2. Many of us feel lost. So much of who we are is invisible in school. Often students feel like we’re just a number or robot spitting out work with little motivation or sense of purpose due to how schools work. Some of us feel stuck in the past because of COVID since e could not grow socially or intellectually over this time and since many fell behind in school. Some of us feel lost about high school, about college, about tech school—about our next steps and future direction.
  3. We see outside of identity boxes. Our identities are complex, so ask us about our ethnicity, culture, religion, social class, immigration histories, gender identities, do not just ask us about our race or force the concept of only 2 genders on us—these categories do not fit the complexity that is us. We have different upbringings, diverse circumstances, a range of financial means and issues, health and mental health issues that require outside-of-the-box thinking about who we are as individuals and as a group. 
  4. We’re more than meets the eye. Please work to avoid making assumptions based on what we look like (e.g., race, clothes, hair, social class, social group) or based on our families or neighborhoods. As youth, many of us see that adults look down on us. We feel ageism in that way. We are young and we have important life experience to share—those two things can go together. Social media can be performative, but who we are up close is different, more authentic, layered, and intersectional, meaning that we have multiple parts of our identities that intersect with social structures to create our experiences in school and society.
  5. We don’t feel prepared for what’s expected of us. Many of us feel like we know less about our career and college possibilities than we should since life shut down for two years in the pandemic and since a lot is still not back to normal. For example, standardized testing has become more stressful and even traumatic for many of us, we feel like adults do not understand that our brains have changed in the pandemic and days upon days of testing feels intolerable right now. We need more guidance in ways that help us to feel prepared and supported for what is expected of us.
  6. We’ve got young eyes. With eyes wide open, we are watching adults and systems carefully. The way research currently happens reinforces a false logic that just because someone is young they don’t have a valuable opinion. We need researchers to value our experiences, opinions, and perspectives. Walk with us, do not tell us how to walk—see how we walk and inquire into that, ask us now just what, but how we see with our young eyes.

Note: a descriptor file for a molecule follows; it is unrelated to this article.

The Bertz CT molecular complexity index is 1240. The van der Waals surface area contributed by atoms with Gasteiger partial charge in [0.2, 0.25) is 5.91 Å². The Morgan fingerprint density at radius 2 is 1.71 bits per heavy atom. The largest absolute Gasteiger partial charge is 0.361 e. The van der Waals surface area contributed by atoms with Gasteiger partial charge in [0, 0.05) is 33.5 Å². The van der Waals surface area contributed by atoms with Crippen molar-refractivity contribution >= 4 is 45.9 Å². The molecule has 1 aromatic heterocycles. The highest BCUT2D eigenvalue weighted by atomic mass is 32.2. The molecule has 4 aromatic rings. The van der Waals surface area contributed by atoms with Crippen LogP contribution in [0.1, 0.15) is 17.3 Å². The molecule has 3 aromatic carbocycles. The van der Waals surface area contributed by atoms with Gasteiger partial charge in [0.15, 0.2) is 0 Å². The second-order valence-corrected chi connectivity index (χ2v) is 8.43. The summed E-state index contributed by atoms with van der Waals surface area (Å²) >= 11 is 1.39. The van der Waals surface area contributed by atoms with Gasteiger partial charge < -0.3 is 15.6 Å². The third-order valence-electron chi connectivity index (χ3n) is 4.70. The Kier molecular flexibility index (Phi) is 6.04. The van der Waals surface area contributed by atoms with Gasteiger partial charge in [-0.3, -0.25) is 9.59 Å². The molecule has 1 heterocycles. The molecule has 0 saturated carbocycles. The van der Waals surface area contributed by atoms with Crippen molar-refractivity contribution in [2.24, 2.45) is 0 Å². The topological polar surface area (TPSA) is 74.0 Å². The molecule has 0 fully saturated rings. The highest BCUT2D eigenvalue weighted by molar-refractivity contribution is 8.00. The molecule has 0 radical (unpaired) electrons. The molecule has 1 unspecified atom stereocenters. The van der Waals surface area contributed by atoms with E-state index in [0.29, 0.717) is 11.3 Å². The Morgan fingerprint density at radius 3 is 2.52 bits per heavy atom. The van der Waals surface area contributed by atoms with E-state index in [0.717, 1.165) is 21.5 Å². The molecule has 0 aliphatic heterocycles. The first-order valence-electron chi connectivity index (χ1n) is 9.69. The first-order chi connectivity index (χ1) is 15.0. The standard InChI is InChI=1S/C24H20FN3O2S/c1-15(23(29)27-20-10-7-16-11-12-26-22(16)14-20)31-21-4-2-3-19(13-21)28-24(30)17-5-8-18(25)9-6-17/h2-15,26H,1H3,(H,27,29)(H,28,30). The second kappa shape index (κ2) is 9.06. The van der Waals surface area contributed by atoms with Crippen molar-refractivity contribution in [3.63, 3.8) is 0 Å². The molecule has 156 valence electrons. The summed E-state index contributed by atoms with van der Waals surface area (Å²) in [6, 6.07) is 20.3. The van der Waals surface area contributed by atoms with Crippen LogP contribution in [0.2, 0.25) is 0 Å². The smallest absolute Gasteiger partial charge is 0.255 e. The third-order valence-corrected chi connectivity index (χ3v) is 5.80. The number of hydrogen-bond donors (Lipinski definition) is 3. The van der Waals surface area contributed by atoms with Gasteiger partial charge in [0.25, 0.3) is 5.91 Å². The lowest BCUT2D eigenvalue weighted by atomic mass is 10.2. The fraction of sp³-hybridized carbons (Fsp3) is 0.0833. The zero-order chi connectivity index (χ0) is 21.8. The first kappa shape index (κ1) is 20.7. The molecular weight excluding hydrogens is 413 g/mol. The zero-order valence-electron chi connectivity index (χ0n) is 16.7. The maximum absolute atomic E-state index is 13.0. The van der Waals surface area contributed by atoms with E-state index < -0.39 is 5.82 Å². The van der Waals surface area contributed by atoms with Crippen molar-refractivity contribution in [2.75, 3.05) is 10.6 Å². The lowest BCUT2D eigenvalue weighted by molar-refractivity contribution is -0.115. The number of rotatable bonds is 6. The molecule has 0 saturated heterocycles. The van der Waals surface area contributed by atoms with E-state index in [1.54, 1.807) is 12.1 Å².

7. We do complexity well. Adults can forget what it was like to be a teen, and they were not teens in the information age or in a global pandemic. It would be better, certainly more honest and helpful, if researchers and educators acknowledged what they do not understand about youth and our lives. Complexities emerge from the fact that we view so many things in fundamentally different ways—like sexuality and culture—which must be questioned and understood anew given the times we are in. 
  8. Pandemic-enhanced mental health issues. We’ve seen serious mental health issues play out in ourselves and our peers (as well as in the adults around us), especially during COVID lockdown. These issues include anxiety, depression, ADHD, OCD, cutting, psychiatric hospitalizations, suicide attempts, significant social withdrawal, drug use. Mental health issues surround us and they seem to have blossomed in both youth and adults in ways that we need support to understand and navigate. Teachers and parents put too much pressure on us when we’re going through a lot internally. We need a new way to talk about this so researchers and educators can learn to understand us better.
  9. We’ve got insider insights. Our vantage points as youth generate important insights about the contexts in which we learn and live. No one knows young people like young people do—we know the scenes, players, the power dynamics. No amount of observation or number of interviews will invite you inside of our lives and into our thinking—we’re the only conduit to that and so we ask you to ask us about what we know from the inside.
  10. Think of us as research advisors. We hope that you will involve us in your research teams and projects, create youth research advisory boards, engage us in data collection and analysis, in developing your research questions and data collection instruments. We’ll serve as trusted advisors, if you let us. 

This post is a call-in, from youth leaders, an accountability check for researchers to centralize youth perspectives, values, and knowledges—and youth themselves as advisors—in research.

We end with Dr. Margaret Mead’s words, “The young, free to act on their initiative, can lead their elders in the direction of the unknown. The children, the young, must ask the questions that we would never think to ask.” Youth have many questions worth asking, researchers just need to listen!